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'She's learned a lot': Service dogs help open the world for those with autism


Fayden Holowaychuk was almost entirely non-verbal for the first few years of her life.

Thanks to completing a service dog training program through Aspen Service Dogs and getting her own dog, named Ella, the nine-year-old has gained a greater sense of independence.

"She's learned a lot of self-skills through having her dog, like with feeding and things like that," said her mother, Ashley Holowaychuk.

"People with autism, a lot of times they're very limited in what they'll consume, or even touch and she had a lot of fears," she added.

With the help of her service dog for the past three years, Ashley says her daughter is now speaking more on her own and can handle going to the mall for up to two hours. Before, Fayden could only take about 10 minutes.

"It's Ella that's a constant thing that's there that she knows," Ashley said. "They build so much character within themselves. They find themselves through their dog. And that's what happened with Fayden."

Another positive about having a service dog is that it allows others to understand Fayden better.

"When you have an invisible disability, people don't understand walking down the street," Ashley added. "Having the dog there, people understand. They keep their distance a little more. She doesn't get rude comments and looks."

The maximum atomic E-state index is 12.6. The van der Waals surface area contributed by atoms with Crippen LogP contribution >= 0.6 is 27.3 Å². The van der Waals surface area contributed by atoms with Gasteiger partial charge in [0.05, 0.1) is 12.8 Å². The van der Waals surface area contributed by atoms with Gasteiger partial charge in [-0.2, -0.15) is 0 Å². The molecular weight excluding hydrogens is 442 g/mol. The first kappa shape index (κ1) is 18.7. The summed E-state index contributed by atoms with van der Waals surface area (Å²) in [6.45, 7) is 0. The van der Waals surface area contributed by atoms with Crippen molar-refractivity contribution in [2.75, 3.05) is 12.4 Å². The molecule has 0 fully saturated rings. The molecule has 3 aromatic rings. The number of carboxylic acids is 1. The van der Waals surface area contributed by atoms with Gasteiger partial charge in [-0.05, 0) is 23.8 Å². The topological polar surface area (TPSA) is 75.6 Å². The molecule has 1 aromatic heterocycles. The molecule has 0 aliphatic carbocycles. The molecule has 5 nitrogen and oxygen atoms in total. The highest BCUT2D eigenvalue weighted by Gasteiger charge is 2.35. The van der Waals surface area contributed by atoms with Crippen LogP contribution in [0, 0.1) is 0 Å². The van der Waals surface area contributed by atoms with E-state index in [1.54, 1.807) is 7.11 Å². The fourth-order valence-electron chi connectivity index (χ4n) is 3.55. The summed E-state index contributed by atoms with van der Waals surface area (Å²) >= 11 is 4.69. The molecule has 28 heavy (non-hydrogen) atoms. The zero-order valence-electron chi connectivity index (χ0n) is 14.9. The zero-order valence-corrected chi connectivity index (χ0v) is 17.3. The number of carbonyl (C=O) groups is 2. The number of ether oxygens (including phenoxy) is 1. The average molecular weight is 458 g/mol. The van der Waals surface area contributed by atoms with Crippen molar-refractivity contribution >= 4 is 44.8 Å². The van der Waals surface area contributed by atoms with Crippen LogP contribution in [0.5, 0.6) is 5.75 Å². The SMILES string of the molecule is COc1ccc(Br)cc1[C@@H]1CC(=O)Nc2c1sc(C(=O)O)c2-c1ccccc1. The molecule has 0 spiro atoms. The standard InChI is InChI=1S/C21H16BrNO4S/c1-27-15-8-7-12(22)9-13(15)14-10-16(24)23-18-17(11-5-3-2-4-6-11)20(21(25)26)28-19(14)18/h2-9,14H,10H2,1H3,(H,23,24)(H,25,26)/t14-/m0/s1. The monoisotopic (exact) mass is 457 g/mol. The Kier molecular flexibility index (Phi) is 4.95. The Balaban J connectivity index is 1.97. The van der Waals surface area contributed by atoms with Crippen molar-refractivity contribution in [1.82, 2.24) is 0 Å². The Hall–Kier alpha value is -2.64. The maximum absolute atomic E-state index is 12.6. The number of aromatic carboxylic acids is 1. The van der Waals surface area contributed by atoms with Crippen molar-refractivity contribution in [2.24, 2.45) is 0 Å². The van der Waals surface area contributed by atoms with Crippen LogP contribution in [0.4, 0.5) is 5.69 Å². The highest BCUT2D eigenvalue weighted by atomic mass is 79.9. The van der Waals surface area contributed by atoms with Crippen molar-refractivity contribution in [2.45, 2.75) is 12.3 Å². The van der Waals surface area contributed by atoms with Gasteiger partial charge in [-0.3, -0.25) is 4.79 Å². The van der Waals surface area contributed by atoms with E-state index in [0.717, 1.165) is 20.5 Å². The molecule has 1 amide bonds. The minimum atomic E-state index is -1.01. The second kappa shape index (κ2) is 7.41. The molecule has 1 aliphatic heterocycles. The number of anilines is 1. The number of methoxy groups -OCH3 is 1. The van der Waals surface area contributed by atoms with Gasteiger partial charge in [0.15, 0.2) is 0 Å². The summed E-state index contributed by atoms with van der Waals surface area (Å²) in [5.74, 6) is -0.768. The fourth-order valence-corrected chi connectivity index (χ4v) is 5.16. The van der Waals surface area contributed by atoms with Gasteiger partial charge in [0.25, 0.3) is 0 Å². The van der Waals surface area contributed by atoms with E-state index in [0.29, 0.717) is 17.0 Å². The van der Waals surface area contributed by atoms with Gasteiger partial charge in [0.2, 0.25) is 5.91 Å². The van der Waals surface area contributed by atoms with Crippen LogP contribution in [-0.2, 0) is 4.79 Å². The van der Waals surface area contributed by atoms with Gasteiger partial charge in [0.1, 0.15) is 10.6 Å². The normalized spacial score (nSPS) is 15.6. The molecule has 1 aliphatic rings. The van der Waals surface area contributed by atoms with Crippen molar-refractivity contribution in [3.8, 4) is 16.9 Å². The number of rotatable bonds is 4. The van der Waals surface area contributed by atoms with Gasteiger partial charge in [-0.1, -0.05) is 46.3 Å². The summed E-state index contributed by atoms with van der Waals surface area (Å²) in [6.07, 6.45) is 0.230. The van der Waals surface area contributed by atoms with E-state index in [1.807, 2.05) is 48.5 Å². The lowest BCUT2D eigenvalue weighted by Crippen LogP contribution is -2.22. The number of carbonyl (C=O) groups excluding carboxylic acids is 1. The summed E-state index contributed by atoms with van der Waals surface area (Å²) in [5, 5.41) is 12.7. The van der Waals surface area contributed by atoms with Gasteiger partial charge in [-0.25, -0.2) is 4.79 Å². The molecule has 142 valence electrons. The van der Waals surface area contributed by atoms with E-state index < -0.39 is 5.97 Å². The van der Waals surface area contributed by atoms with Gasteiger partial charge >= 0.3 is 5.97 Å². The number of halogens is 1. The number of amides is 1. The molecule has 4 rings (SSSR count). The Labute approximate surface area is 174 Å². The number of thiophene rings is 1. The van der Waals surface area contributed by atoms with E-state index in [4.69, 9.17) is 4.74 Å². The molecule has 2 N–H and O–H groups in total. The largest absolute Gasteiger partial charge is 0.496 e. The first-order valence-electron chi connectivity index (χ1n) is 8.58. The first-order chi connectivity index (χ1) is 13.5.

Fayden Holowaychuk and her service dog Ella at Dollarama (Supplied).

Maureen MacKay, CEO and president of Aspen Service Dogs, told CTV News Edmonton that Fayden completed a training program where she was introduced to Ella as a puppy. She then got to build a bond with her as the pair taught each other.

"It is so magical when you see the child and the dog become one," MacKay said.

"It always has to be a really positive experience for the child too and you want the child to feel that they're part of the training process."

Fayden Holowaychuk and her service dog Ella do everything together as a team (Supplied).

Ashley said Fayden and Ella's trainer described it as a dance between the two. That dance was a gift for the Holowaychuk family.

"It's pretty amazing. The connection between the two of them that's changed, just the language and being able to talk to each other," Ashley said. "It's not just Fayden. Our whole family has changed.

"When you have an animal, they don't talk, they don't do these things," she added. "But yet, they have a way to be able to connect with you. And you don't need to talk. You don't need to have all these fancy abilities and stuff like they're just a dog. They're there for you." Top Stories

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